The Rogers Revue

The Entertainment Capitol

Video Games Live, Still Alive!

4 min read

A perfect evening a perfect setting and Video Games Live, now that’s a high score. Walking down the elevated pedestrian walkway I approached the entrance of the Strathmore. I was generously greeted by there top notch staff and was taken by the neatness and architecture that surrounded me. I was preparing to witness Video Games Live, a symphonic rendering of classic video game music, and boy was I in for a treat.

The concert hall was phenomenal, oval shaped wood paneling with a concession of elevated tiers and balconies. I took my seat and watched the highly acclaimed National Philharmonic orchestra and Chorale prepare. They were conducted by Jack Wall a well know video game music composer who has worked on projects such as Myst, Splinter Cell, and Mass Effect. His appearance on stage was well received and it also meant the show was about to begin. The stage featured three screens which would display game footage synced perfectly to the orchestrated scores. Their first score being a mix of Commodore 64, Atari 2600, and Nintendo tunes. The audience was encouraged to cheer whenever a favorite game was displayed. It sounded amazing; the depth of the pitch and tonality created by the orchestra along with the nostalgia of your favorite childhood video game was pleasant.
Preceding the first arrangement famed video game music composer Tommy Tallarico enters the stage guitar in hand. He discusses with the audience the history and importance of game music and how it could encourage youth to appreciate the classical arts. He then introduced the next composition featuring one of my personal favorite game franchises Mega Man. They started by playing the title screen theme from Mega Man2 which at its apex boast a pretty intricate guitar solo from which it transitions to other famed compositions. They ranged from songs all throughout the Mega Man series. I have long been a big fan of Capcom compositions. It was expertly arranged I was just a little disappointed they didn’t play Bubble Man’s theme.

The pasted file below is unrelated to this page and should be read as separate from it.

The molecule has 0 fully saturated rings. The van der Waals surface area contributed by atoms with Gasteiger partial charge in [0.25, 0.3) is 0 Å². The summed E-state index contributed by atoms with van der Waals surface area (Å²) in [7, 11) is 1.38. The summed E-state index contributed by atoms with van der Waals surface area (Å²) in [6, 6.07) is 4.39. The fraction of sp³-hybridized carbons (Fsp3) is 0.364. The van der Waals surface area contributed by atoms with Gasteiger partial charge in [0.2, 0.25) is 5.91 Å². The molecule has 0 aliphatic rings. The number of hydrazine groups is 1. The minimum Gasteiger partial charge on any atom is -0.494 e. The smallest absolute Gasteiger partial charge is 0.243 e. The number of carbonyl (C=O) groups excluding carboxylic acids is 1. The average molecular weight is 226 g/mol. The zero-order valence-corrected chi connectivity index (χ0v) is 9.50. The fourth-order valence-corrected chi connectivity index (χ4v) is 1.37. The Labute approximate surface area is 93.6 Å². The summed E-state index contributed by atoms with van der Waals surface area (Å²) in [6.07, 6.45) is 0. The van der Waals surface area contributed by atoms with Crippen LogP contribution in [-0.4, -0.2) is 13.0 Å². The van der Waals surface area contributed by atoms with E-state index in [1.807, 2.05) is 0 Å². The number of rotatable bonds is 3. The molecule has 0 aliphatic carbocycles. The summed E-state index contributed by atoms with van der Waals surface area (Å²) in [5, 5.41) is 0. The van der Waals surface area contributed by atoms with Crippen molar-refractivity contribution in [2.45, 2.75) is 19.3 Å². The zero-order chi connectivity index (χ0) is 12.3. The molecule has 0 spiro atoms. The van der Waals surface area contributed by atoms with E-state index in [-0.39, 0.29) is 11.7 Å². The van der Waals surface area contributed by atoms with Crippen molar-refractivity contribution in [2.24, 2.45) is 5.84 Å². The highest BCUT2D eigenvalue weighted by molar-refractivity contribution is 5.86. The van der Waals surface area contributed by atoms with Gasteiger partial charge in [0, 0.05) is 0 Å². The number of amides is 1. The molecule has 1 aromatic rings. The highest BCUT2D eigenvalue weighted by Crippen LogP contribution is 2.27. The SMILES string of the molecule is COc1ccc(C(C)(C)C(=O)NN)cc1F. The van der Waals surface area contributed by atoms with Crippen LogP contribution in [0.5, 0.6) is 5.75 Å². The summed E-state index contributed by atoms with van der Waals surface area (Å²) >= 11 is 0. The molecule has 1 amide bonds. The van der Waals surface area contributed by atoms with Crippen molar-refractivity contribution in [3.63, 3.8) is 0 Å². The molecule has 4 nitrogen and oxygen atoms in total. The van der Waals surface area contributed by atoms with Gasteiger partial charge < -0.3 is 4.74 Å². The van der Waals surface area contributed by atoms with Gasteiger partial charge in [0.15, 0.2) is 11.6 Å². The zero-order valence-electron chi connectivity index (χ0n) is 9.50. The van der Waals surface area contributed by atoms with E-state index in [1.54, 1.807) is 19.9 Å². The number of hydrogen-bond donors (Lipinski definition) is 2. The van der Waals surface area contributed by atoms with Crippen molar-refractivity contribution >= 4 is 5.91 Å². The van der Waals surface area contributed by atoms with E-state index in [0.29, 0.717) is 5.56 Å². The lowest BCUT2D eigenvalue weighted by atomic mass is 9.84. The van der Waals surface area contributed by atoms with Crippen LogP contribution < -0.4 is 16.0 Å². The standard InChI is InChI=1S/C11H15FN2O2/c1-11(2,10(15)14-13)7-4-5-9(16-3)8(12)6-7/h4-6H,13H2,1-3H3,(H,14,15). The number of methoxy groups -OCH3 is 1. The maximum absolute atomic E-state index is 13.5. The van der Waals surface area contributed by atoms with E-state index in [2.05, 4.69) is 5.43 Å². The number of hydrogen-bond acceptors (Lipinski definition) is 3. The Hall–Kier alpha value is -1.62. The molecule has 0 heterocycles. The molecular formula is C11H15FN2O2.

There were a host of activities they integrated into their show like bringing members of the audience on stage to play Frogger with a live orchestra, a discussion of the history of video games exhibit coming to the Smithsonian, a fan Guitar Hero segment, and even a marriage proposal. It was interesting while discussing the history of video games exhibit they Skyped legendary Pong inventor Ralph Baer. He was asked of some of the benefits of his work and he held up an iphone. Next they played my favorite song of the evening, Shadow of the Colossus. This is one of my favorite Playstation2 games if not all time. The beauty and solitude the game is know for really created an atmosphere and sentimentality that plucked my emotions and was a real tear-jerker.
Now it was time for the excitement to grow. The lighting arrangement started glowing red matching the fire burning on screen. Kratos appeared the audience applauded for it was God of War and this particular arrangement featured an extremely talented vocalist and flute player Laura Intravia. She sang an opera style aria, her vocal range was extraordinary. She could hold high notes with ease and increase the pitch at will. Her hand gestures and expressions were timeless and elegant. Her beautiful voice encompassed every inch of the grand hall. She was amazing. She had a lot more in store and we would soon find out after the intermission.

After the intermission we were greeted on screen by Koji Kondo the music composer to the original Super Mario Bros and Zelda. I guess you know what time was? Super Mario time! This arrangement was clever and featured synchronization between Bowser being stomped and the tubas bellowing thud noises. Preceding Super Mario Bros. Laura comes out sporting a Zelda costume ready to rip awesome flute solos to the theme of Zelda. If anything is better than Laura’s singing it’s her flute playing certainly a high mark. I can’t mention enough this girls phenomenal talent she also does an opera style rendition of Tetris which was equally phenomenal.

They went on to complete more compositions such as Final Fantasy, and Halo. Halo was cool Tommy pulled out a guitar with a sniper rifle attached to it. Before someone in all out Halo gear stormed the stage. Tommy’s guitar playing was on point. He played solos with ease and matched pitches with the orchestra nicely. They closed out the show with a sing along “Still Alive” a funny skit about music and science, it was fun. Video Games live is a great act full of trained talented musicians and it showed. It’s remarkable how far the game music industry has come, and where it is going is limitless.

FINAL GRADE: A+++